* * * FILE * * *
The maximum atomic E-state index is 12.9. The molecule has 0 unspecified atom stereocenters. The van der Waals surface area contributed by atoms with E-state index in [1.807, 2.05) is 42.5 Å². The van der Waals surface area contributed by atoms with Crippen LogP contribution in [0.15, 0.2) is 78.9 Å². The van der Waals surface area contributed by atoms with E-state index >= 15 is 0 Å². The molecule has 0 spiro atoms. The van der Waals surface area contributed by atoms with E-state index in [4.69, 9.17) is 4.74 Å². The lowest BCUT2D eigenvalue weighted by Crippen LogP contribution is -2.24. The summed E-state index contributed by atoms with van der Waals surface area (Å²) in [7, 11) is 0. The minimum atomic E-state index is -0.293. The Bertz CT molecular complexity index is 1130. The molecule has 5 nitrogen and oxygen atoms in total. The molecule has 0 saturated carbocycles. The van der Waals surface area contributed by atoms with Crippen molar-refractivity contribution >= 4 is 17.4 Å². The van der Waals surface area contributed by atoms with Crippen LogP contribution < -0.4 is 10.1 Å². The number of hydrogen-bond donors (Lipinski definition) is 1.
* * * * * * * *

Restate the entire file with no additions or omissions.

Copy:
The maximum atomic E-state index is 12.9. The molecule has 0 unspecified atom stereocenters. The van der Waals surface area contributed by atoms with E-state index in [1.807, 2.05) is 42.5 Å². The van der Waals surface area contributed by atoms with Crippen LogP contribution in [0.15, 0.2) is 78.9 Å². The van der Waals surface area contributed by atoms with E-state index >= 15 is 0 Å². The molecule has 0 spiro atoms. The van der Waals surface area contributed by atoms with E-state index in [4.69, 9.17) is 4.74 Å². The lowest BCUT2D eigenvalue weighted by Crippen LogP contribution is -2.24. The summed E-state index contributed by atoms with van der Waals surface area (Å²) in [7, 11) is 0. The minimum atomic E-state index is -0.293. The Bertz CT molecular complexity index is 1130. The molecule has 5 nitrogen and oxygen atoms in total. The molecule has 0 saturated carbocycles. The van der Waals surface area contributed by atoms with Crippen molar-refractivity contribution >= 4 is 17.4 Å². The van der Waals surface area contributed by atoms with Crippen LogP contribution < -0.4 is 10.1 Å². The number of hydrogen-bond donors (Lipinski definition) is 1.